Since early 2016, PCF has been using Xubuntu for all of our computers. Xubuntu is a Debian/Ubuntu based operating system that is bosh fast and user friendly. We are using version 16.0.4 which is supported until April of 2019.
If you are interested, the full user documentation for version 16.0.4 is located here:
On the top right of your desktop screen, you will find the time and some smaller icons for networking, bluetooth, volume, etc.
To connect to a Wi-Fi network, simple choose the network from the list of available networks in the networking dropdown (top right).
- If no networks appear, first make sure the “Enable Networking” is checked/on in that menu.
- Then also make sure the “Enable Wi-Fi” is enabled as well.
If Wi-Fi is not shown (or no networks appear) in the menu then the most common issues are:
- some laptops have an external switch to enable/disable wi-fi (which may be turned off)
- the driver for your Wi-Fi card needs to be manually installed
- the Wi-Fi card is missing or broken
Physical/External Wi-Fi Switches:
If you have such a switch, please switch it to ON and then reboot your machine.
If your wi-fi then still doesn’t work, it is possible the switch prevented the proper driver from installing.
To prevent this from happening in the future, you can disable the switch altogether by modifying the BIOS on your machine:
- Upon startup, press the F2 key (sometimes F10) to enter your computer’s setup mode.
- Look for the wi-fi settings and disable the switch. See two screen shots below:
If your wi-fi networks still doesn’t show up, please use the instructions below to add a driver.
Adding a Driver for your Wi-Fi Card:
- Make sure your Laptop is connected to the Internet using an Ethernet cable. Test the web browser to make sure it works.
- Go to the Xubuntu menu (top left)
- Type “Additional” in the App search menu and choose the “Additional Drivers” App
- Wait a few moments for it to check the machine and then choose the custom driver for the wi-fi card (even if it says it’s not recommended).
- Check the networking dropdown menu again and choose the Wi-Fi networks you want to connect to.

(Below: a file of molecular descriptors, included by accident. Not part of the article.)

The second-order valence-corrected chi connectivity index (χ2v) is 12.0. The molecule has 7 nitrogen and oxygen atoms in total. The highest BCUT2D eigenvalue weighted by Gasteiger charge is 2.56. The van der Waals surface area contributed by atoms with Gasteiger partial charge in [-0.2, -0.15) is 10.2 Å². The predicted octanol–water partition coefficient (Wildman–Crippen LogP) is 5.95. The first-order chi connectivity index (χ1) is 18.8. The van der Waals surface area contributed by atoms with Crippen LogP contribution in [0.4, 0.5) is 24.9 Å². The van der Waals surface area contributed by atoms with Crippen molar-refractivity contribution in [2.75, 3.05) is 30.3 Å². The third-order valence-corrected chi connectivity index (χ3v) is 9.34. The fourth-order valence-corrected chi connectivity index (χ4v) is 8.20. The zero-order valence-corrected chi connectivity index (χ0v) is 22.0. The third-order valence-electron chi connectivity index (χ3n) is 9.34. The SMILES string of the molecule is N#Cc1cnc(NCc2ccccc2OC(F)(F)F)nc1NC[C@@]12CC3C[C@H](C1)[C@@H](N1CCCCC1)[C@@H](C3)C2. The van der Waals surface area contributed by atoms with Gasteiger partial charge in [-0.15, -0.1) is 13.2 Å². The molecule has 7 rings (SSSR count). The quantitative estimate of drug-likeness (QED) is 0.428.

Check if You Have a Wi-Fi Card
To check and see if your computer has wi-fi functionality built in, you can open terminal application and type the following command:
lspci -vnn | grep Network
And look for the network device (check for 802.11, networking, Broadcom, etc.)
If the above process does not work to add a driver for your wi-fi card, especially on a Dell 630 with a Broadcom card, you can try this link.
If your computer’s battery does not hold a charge (for long) then likely your battery or charger are damaged. This can happen due to age and/or physical damage.
If the battery LED on your laptop intermittently flashes amber or red, then there may not be much you can do. Remove the battery and re-install it to make sure this isn’t the problem. If that didn’t work, you can contact us to see if we are able to replace it with another used one.
DO NOT FOLLOW the various self-help battery reconditioning guides on the web. Most of the Dell D630’s use Li-ion batteries which are very different from Ni-cad and others. They do not have “memory” nor can they be rejuvenated by deep charging cycles. You’ll only damage them more.
The good news is that often the batteries are inexpensive to replace. Remove the battery and search the web for the battery model. We have seen them for as little as $9 on ebay, $15 on Amazon, etc. Just make sure you do not buy a used one.
If your computer beeps (1 beep-3-4-3) but doesn’t boot then this is often a memory related issue.
Please try the following:
- Unplug the power cord
- Remove the memory chips from the machine
- Make sure they are the same size and speed and inserted into the right slots (blue before green and typically inside before outside ordering).
- Start with one stick.
- Repeat these steps to add another
Often times just removing the memory and reinserting them makes this problem go away.
The actual beep codes differ by brand and model. Search specifics such as “lenovo beeps 1 3 4 3 on startup”)
If your computer’s fan sounds like it is going on full blast but your computer is not starting up, please try the following:
- Unplug your computer
- Press and hold the power button for 30 seconds (to drain the battery completely)
- plug everything back in and try again
- Leave the system on for up to an hour. Sometimes it is going through a series of diagnostic tests and may come up normal upon completion.